Pretty much sign onto everything in #22-- and it's a nice reminder of what a good haul they got in return for Dickey. We no longer have Mike Nickeas! I'm pretty enthusiastic about Flores, given his age, pedigree, and performance at AA last year-- if that represented a progression, rather than a plateau, they could have a special player on their hands. Otherwise, though, I don't see a lot to get excited about in terms of position players. Watching the Jays the other day, and Gose would have looked good on the 2013 Mets-- Syndeggard's the better prospect long-term, but the immediate gratification part of me wanted a decent OF to watch this year.

Why did they not sign Francisco? Not that he's good, but he's better than...whatever they're going to be running out there this year...
   27. Don Geovany Soto (chris h.) Posted: March 12, 2013 at 10:21 AM (#4386829)
"Bo-zee-bo-zee-bop, biddy bop," Roth added.

It's the story of the Mets' outfield! "IIIIIIIIIII ain't got no bahhhhhhhh-deeee..."
   28. Depressoteric feels Royally blue these days Posted: March 12, 2013 at 10:45 AM (#4386841)
if you asked Don DeLillo to write one of his recent Awful Rich Men Fail Greatly novels and then had Sam Lipsyte go back over it, rewriting all the characters so that they are callow, childish, and comically hapless.
So in other words write Tom Wolfe's Bonfire Of The Vanities, you mean.

BTW, this article is really only one editing pass away from actually being good. The skeleton is there, it's just far too flowery and verbose. A tough editor could strip away the bullshit in twenty minutes and leave you with a very nice, drippingly bitter miniature.
   29. Lassus Posted: March 12, 2013 at 12:19 PM (#4386885)
I'm obviously a Mets fan, but even if you took away all the I'M SO SMART OH GOD I'M SMART verbiage and references, the article is still nothing remotely new or interesting. It's the same snoring snarky chucklefest that by now has been done to absolute death. Hell, I've been making fun of the Mets since Rafael Santana. It's aggressively not new, especially lately.
   30. Swedish Chef Posted: March 12, 2013 at 12:45 PM (#4386895)
Kids, this is what happens when you get addicted to Roget's. You think it's harmless in small doses to spice things up here and there. Then one day, you turn into this. Just say no!
   31. There are no words... (Met Fan Charlie) Posted: March 12, 2013 at 01:06 PM (#4386907)
Roth went a reeeeeeeeeeaaaaaaaallllllly long way to say "LOLMets!"
   32. snapper (history's 42nd greatest monster) Posted: March 12, 2013 at 01:18 PM (#4386913)
Is there anyone that's even a tad optimistic about the nucleus of this team?

As an outsider, the young talent appears to be coming along nicely, especially Harvey and Wheeler (I tried hard to get Harvey in my DMB league :-).
   33. The District Attorney Posted: March 12, 2013 at 02:37 PM (#4386985)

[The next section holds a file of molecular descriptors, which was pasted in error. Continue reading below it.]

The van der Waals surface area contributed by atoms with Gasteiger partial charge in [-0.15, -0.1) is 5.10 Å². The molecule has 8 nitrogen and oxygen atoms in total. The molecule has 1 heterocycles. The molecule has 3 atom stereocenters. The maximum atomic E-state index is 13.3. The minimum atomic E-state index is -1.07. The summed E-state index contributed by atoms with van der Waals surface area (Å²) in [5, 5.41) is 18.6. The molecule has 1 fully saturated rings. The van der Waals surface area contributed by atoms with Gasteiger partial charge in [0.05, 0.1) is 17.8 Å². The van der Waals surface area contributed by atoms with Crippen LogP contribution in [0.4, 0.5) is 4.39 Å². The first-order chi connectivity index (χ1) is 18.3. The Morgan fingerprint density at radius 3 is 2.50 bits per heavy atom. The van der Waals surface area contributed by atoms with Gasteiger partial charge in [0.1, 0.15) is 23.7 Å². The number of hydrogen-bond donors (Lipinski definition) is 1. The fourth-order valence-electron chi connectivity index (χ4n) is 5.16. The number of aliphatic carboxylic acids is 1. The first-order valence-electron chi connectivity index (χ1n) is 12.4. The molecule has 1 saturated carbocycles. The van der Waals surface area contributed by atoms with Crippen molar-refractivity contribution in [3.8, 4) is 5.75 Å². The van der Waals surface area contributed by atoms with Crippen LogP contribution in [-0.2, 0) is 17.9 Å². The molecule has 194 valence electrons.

I wouldn't use terms like "goofy", "clownishness" and "circus." If anything, if I were to re-write this, it'd be based on the proposition that the Wilpons are a particularly dull type of bad owner. They're not bombastic fools (early George Steinbrenner, Daniel Snyder). They're not laughable fools (Maloof brothers). They're not reptilian con men (Jeffrey Loria). They're not crazy con men (Frank McCourt). They're boring con men who have almost lulled a notoriously rabid media to sleep because no one particularly dislikes them and they're boring.

(Of course, as has often been noted, Bud Selig's support has a lot to do with it. If Selig treated Wilpon like he treated the McCourts, then -- even without the extra McCourt flavoring like the divorce, crazy psychic Russian, etc. -- the NY media would have made this a circus whether the Wilpons acted like clowns or not. But I think the media takes the cue from Selig that there is nothing to really worry about here.)

Re: Met on-field future: Future hazy, ask again. As described well here, so much depends on young pitchers, a catching prospect, and the general blossoming of the farm system such that assets that can be converted into outfielders appear.
   34. Jack Carter, calling Beleaguered Castle Posted: March 12, 2013 at 04:44 PM (#4387105)
I wouldn't use terms like "goofy", "clownishness" and "circus." If anything, if I were to re-write this, it'd be based on the proposition that the Wilpons are a particularly dull type of bad owner. They're not bombastic fools (early George Steinbrenner, Daniel Snyder). They're not laughable fools (Maloof brothers). They're not reptilian con men (Jeffrey Loria). They're not crazy con men (Frank McCourt). They're boring con men who have almost lulled a notoriously rabid media to sleep because no one particularly dislikes them and they're boring.


I would have said they're three for four (bombastic, laughable, reptilian), certainly the last two; and how is someone who owes $900 confidently claiming "I am debt free!" not bombastic?

Flores' 2012 season was dandy, in the category of 'what he needed to do' while showing power. He's still a contact hitter who in five years hasn't improved his ability to take a walk, though, which pisses me off. And the Mets are still trotting him out to 2B once every two weeks in order to see if they can set back his career with a significant injury. Love to know what's going on in their little heads, what with playing Flores so often at 3B. The good news is that at six foot three and still under two hundred pounds he's got a chance to put on 20 pounds of muscle without hampering his swing. At least the SS experiment ended. This just isn't what a competent organization does with its best hitting prospect.